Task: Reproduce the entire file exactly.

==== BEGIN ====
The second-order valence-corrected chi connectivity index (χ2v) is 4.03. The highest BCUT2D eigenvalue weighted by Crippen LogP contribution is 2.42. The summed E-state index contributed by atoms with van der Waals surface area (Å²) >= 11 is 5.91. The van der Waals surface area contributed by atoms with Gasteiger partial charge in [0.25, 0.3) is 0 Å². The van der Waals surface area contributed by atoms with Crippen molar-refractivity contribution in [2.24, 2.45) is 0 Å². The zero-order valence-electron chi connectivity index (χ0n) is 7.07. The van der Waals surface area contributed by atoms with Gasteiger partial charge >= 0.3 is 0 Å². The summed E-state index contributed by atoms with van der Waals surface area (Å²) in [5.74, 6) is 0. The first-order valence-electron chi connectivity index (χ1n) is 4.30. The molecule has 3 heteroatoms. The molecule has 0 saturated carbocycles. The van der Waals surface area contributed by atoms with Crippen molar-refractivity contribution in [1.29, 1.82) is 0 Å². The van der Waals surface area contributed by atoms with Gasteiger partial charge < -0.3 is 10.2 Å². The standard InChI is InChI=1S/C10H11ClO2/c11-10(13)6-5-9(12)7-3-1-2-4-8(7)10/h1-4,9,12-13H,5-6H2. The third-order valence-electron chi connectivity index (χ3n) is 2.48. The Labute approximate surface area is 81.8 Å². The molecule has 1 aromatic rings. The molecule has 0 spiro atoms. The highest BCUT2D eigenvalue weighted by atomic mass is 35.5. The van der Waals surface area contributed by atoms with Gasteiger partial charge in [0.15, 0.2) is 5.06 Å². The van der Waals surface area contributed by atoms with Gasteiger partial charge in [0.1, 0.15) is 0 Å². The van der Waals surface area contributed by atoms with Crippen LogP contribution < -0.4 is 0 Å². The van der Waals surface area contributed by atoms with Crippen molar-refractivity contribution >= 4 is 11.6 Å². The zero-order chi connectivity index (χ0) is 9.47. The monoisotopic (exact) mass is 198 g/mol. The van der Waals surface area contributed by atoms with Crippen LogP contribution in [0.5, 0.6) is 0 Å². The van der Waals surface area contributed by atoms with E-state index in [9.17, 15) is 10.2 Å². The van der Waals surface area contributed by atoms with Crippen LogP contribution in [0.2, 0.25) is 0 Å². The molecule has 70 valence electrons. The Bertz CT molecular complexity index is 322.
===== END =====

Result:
The second-order valence-corrected chi connectivity index (χ2v) is 4.03. The highest BCUT2D eigenvalue weighted by Crippen LogP contribution is 2.42. The summed E-state index contributed by atoms with van der Waals surface area (Å²) >= 11 is 5.91. The van der Waals surface area contributed by atoms with Gasteiger partial charge in [0.25, 0.3) is 0 Å². The van der Waals surface area contributed by atoms with Crippen molar-refractivity contribution in [2.24, 2.45) is 0 Å². The zero-order valence-electron chi connectivity index (χ0n) is 7.07. The van der Waals surface area contributed by atoms with Gasteiger partial charge >= 0.3 is 0 Å². The summed E-state index contributed by atoms with van der Waals surface area (Å²) in [5.74, 6) is 0. The first-order valence-electron chi connectivity index (χ1n) is 4.30. The molecule has 3 heteroatoms. The molecule has 0 saturated carbocycles. The van der Waals surface area contributed by atoms with Crippen molar-refractivity contribution in [1.29, 1.82) is 0 Å². The van der Waals surface area contributed by atoms with Gasteiger partial charge < -0.3 is 10.2 Å². The standard InChI is InChI=1S/C10H11ClO2/c11-10(13)6-5-9(12)7-3-1-2-4-8(7)10/h1-4,9,12-13H,5-6H2. The third-order valence-electron chi connectivity index (χ3n) is 2.48. The Labute approximate surface area is 81.8 Å². The molecule has 1 aromatic rings. The molecule has 0 spiro atoms. The highest BCUT2D eigenvalue weighted by atomic mass is 35.5. The van der Waals surface area contributed by atoms with Gasteiger partial charge in [0.15, 0.2) is 5.06 Å². The van der Waals surface area contributed by atoms with Gasteiger partial charge in [0.1, 0.15) is 0 Å². The van der Waals surface area contributed by atoms with Crippen LogP contribution < -0.4 is 0 Å². The van der Waals surface area contributed by atoms with Crippen molar-refractivity contribution >= 4 is 11.6 Å². The zero-order chi connectivity index (χ0) is 9.47. The monoisotopic (exact) mass is 198 g/mol. The van der Waals surface area contributed by atoms with Crippen LogP contribution in [0.5, 0.6) is 0 Å². The van der Waals surface area contributed by atoms with E-state index in [9.17, 15) is 10.2 Å². The van der Waals surface area contributed by atoms with Crippen LogP contribution in [0.2, 0.25) is 0 Å². The molecule has 70 valence electrons. The Bertz CT molecular complexity index is 322.